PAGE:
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For 1966 Hindi film, see Amrapali (film).
"Amrapali greets Buddha", ivory carving, National Museum of New Delhi

Amrapāli, also known as "Ambapālika" or "Ambapali", was a nagarvadhu (royal courtesan) of the republic of Vaishali in ancient India around 500 BC.[1][2] Following the Buddha's teachings, she became an arahant. She is mentioned in the old Pali texts and Buddhist traditions, particularly in conjunction with the Buddha staying at her mango grove, Ambapali vana, which she later donated to his order and wherein he preached the famous Ambapalika Sutta.[3][4][5][6] The legend of Amrapali originated in the Buddhist Jataka Tales some 1500 years ago.

Early life[edit]

Amrapali or Ambapali was born around 600-500 BC to an unknown parentage, and was given her name because at her birth she was found at the foot of a mango tree in one of the royal gardens in Vaishali.[1][7] A feudal named Mahanaman of Vaishali, now a district on the bank of River Ganga, had traced the rare beauty of Amrapali when she was a child. Lured by the beauty of Amrapali, Mahanaman abandoned his kingdom and shifted to Ambara village, a small hamlet in Vaishali.[8] (Etymologically, the variants on her name derive from a combination of two Sanskrit words: "amra", meaning mango, and "pallawa", meaning young leaves or sprouts.[9]


Amrapali grew to be a lady of extraordinary beauty, charm, and grace in the city of Vaishali, the capital city of the Lichchavi clan, one of the eight Khattiya (Sanskrit, Kshatriya) clans that had united to form the Vajjian confederacy. The Vajjian confederacy is reputed to be the world’s oldest democracy[citation needed] where the King was elected by an electoral college consisting of princes and nobles from the Kshatriya clans. Many young nobles of the republic desired her company. To avoid confrontations among her suitors, she was accorded the status of the state courtesan of Vaishali. Amrapali was declared the "most beautiful" girl at the age of 11. When the undisputed king of Vaishali, Manudev, (belonging to the illustrious Lichchavi clan of the confederacy) desires to possess Amrapali after he sees her dance performance in the city, he plans to 'own' her. He lets his greed get the better of him; murders Amrapali's would-be-groom, Pushpakumar (her childhood love) on the day of marriage and makes an official announcement declaring Amrapali the 'bride' of Vaishali i.e. the Nagarvadhu, only to satisfy his mounting sexual urge. Amrapali was made nagarvadhu and Vaishali Janpad Kalayani. (Janpath Kalyani was the term given to the most beautiful and talented girl of the kingdom. A Janpath Kalyani was selected for a period of seven years and a palace was given to her. A Janpath Kalyani had the right to choose her lover and get a person of her choice for a physical relationship but it did not necessarily work the other way round.) Soon after being conferred the title of nagarvadhu, Amrapali became the court dancer as per the rules of Vaishali democracy.[10]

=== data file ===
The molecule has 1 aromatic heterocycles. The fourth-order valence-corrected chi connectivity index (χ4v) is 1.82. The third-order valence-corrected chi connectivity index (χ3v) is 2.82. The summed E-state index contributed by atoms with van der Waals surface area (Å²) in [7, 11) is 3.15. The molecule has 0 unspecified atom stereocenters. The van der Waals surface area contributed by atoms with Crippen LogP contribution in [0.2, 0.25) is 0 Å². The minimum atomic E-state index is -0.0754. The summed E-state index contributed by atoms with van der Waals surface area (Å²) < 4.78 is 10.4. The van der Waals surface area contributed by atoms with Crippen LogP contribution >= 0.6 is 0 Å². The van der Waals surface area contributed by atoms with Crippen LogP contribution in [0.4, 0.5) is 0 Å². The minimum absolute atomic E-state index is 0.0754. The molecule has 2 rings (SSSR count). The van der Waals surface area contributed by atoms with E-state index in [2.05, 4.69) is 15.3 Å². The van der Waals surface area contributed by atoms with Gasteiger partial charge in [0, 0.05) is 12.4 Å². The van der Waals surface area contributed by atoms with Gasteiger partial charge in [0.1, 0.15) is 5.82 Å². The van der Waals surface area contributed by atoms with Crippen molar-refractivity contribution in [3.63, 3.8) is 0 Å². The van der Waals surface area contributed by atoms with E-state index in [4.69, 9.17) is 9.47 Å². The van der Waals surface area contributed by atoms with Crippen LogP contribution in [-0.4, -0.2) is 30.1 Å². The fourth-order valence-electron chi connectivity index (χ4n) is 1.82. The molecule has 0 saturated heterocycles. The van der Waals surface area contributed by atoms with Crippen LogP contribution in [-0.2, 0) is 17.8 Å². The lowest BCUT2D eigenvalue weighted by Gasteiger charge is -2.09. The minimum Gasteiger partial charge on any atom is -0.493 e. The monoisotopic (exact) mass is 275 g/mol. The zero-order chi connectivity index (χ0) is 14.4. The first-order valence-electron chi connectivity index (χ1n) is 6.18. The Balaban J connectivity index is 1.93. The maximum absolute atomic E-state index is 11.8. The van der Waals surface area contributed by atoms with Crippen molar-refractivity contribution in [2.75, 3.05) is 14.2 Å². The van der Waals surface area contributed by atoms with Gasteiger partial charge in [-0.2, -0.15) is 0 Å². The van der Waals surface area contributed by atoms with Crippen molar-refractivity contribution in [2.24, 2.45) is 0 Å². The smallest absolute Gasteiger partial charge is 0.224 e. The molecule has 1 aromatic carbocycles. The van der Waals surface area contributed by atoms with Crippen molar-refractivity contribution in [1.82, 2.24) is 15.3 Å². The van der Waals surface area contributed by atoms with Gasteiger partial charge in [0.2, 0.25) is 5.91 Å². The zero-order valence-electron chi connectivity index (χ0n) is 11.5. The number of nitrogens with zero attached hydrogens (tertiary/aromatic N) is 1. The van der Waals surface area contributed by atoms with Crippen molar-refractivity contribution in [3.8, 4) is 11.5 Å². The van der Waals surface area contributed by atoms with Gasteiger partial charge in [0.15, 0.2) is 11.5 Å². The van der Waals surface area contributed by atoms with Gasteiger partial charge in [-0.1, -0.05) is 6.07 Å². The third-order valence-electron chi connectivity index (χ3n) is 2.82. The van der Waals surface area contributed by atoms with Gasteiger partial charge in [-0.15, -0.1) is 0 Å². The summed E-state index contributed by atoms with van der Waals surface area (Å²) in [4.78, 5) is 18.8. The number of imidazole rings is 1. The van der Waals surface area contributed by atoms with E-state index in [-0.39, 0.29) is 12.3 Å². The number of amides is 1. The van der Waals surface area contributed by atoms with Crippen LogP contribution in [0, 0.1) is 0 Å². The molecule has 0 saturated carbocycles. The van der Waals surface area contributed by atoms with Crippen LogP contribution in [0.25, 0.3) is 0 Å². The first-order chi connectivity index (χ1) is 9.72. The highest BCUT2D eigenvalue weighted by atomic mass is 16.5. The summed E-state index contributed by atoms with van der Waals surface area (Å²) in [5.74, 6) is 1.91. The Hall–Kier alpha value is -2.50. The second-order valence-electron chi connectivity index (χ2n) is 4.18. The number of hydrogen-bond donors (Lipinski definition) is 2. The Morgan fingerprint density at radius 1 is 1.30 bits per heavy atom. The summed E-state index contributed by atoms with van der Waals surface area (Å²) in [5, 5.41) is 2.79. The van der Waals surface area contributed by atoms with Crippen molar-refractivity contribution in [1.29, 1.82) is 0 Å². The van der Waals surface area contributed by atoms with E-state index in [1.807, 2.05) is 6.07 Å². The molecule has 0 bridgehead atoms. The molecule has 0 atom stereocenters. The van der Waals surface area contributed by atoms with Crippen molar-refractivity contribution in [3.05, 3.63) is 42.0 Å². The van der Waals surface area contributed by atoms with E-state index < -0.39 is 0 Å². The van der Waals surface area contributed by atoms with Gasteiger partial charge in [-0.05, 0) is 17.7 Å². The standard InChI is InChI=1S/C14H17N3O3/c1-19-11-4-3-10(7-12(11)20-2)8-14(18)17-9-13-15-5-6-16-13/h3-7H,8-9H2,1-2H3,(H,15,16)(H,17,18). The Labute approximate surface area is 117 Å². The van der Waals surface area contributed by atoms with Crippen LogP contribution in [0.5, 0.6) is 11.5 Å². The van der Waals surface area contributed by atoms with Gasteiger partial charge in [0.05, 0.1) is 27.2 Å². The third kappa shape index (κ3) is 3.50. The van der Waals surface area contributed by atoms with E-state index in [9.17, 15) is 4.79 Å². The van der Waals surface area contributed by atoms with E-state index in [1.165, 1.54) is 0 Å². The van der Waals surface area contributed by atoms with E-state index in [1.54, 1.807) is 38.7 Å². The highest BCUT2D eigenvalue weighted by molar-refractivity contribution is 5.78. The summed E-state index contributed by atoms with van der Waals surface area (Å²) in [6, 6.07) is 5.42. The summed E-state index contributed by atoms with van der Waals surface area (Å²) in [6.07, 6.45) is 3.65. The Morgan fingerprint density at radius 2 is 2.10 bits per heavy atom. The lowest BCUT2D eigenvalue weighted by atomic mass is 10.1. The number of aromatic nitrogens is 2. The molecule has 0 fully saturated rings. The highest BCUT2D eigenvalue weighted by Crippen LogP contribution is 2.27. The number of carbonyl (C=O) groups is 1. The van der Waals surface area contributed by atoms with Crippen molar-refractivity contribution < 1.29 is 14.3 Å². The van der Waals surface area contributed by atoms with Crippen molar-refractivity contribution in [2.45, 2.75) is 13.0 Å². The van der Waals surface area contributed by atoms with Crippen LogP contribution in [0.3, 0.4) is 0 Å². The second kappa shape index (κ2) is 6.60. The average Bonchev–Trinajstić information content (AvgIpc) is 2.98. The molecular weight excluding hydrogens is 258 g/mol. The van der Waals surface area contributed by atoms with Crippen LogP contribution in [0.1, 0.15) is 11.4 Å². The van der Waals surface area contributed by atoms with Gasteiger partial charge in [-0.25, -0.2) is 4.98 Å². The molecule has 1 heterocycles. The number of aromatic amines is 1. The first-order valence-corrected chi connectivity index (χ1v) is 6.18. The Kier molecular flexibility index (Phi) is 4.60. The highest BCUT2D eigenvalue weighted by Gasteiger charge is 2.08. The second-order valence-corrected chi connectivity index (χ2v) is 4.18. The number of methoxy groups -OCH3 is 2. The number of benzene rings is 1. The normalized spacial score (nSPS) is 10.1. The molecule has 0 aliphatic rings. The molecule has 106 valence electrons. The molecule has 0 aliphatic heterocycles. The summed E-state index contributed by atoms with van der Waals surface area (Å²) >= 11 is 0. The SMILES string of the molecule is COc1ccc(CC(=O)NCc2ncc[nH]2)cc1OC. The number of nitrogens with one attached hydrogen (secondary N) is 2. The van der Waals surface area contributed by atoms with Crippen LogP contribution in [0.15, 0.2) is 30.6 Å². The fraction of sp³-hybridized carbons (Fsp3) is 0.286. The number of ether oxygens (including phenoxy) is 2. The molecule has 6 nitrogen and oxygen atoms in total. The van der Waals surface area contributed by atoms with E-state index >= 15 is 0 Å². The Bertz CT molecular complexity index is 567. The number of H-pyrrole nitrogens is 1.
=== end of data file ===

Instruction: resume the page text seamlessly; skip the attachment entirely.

Stories of her beauty travelled to the ears of Bimbisara, king of the hostile neighbouring kingdom of Magadha. He attacked Vaishali, and took refuge in Amrapali's house. Bimbisara was a good musician. Before long, Amrapali and Bimbisara fell in love. When she learned his true identity, Amrapali asked Bimbisara to leave and cease his war. Bimbisara, smitten with love, did as she asked. In the eyes of the people of Vaishali, this incident made him a coward. Later, Amrapali bore him a son named Vimala Kondanna.